In August 2012, the Children’s of Alabama completed a 12-story, 760,000 square foot, $400 million expansion project with the addition of the Benjamin Russell Hospital for Children. The construction project marked the largest single medical facility expansion in Alabama state history, and the state’s first LEED-certified health care facility. Collectively, Children’s of Alabama has more than 2 million square feet which makes it the 3rd largest pediatric medical center in the United States (measured by square feet). Children’s of Alabama is also ranked in the Top 10 Pediatric Medical Centers (measured by bed count) due to the increase to 380 beds from 275 beds. The 380 beds include 48 neonatal bassinets.
Children’s of Alabama is a private, not-for-profit hospital that serves as the primary site for pediatric clinical and educational programs for the University of Alabama at Birmingham (UAB) School of Medicine. In 2012, Children’s served more than 670,000 outpatient visits, 52,000 emergency department visits, and performed more than 21,000 surgeries. As the only hospital in Alabama dedicated solely to children, Children’s of Alabama serves patients from every county in the state, 41 other states and 4 foreign countries.
For the fifth consecutive year, Children’s of Alabama is nationally ranked as one of the nation’s best children’s hospitals by US News & World Report. Additionally, six of Children’s of Alabama’s pediatric specialty services are ranked among the top 50 in the 2014-2015 US News & World Report, with the Neurology and Neurosurgery programs ranking the highest amongst all of the hospital’s services.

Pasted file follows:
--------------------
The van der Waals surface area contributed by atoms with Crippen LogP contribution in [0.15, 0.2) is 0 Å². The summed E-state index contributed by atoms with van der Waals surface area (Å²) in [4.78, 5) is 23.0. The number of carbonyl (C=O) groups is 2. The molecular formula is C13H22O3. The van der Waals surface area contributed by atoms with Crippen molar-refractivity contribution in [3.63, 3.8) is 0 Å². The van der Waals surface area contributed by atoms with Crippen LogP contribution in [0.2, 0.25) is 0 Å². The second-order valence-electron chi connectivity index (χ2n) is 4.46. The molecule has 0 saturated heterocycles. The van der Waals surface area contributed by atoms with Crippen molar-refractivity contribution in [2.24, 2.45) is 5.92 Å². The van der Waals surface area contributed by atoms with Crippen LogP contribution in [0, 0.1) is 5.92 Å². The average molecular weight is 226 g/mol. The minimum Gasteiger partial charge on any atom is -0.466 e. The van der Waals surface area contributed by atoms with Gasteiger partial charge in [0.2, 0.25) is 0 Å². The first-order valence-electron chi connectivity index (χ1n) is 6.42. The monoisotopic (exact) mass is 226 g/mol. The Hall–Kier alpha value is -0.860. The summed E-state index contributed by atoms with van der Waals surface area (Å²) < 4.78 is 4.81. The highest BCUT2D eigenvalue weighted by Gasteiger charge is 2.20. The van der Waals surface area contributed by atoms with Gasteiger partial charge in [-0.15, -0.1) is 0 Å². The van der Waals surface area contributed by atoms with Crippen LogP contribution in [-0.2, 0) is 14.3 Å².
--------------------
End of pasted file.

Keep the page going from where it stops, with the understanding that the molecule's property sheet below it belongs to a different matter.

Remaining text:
UAB School of Medicine
The UAB School of Medicine is a nationally ranked and world-class setting where cutting edge research meets boundless collaboration to produce one of the most unique medical educations in the country. The UAB School of Medicine was established over 60 years ago and has a long tradition of interdisciplinary research, which has played a large part in enabling UAB to consistently rank among the leading recipients of the NIH funding. Total research funding exceeds $450 million annually; $250 million in NIH funds can be attributed to the School of Medicine alone. UAB ranks 27th among academic institutions in federal research funding and 20th in funding from NIH.
In the past few years, the School of Medicine has added more than half a million square feet of space for clinical facilities, research laboratories, classrooms, surgical suites, and administrative space. The medical center, now at 1,100 beds, is also undergoing substantial upgrades including new OR suites, ICU’s, catheterization/imaging/interventional suites and an ER department covering almost a full square block. A recently completed expansion project is the 430,000 square feet Women’s and Infant Center and Hazelrig-Salter Radiation Oncology Center. In late 2012, UAB celebrated the grand opening of the Alabama Children’s Hospital occupying more than 700,000 square feet. Together with existing facilities, the net square footage at the UAB School of Medicine exceeds 12 million square feet and 90 city blocks.
The rolling countryside of the greater Birmingham area provides a beautiful metropolitan city with an excellent quality of life. Birmingham is the largest city in Alabama with a population of approximately 1.3 million people. It is a culturally diverse city that ranks as one of the most important business centers in the Southeastern United States. The Birmingham metropolitan area has consistently been rated as one of America’s best places to work and earn a living based on the area’s competitive salary rates and relatively low living expenses. Birmingham is perfectly suited to young families with superior public and private schools and a low cost of living. It is one of the few places in the United States where a 4 hour drive affords one the access to mountains, beaches or a major metropolitan area.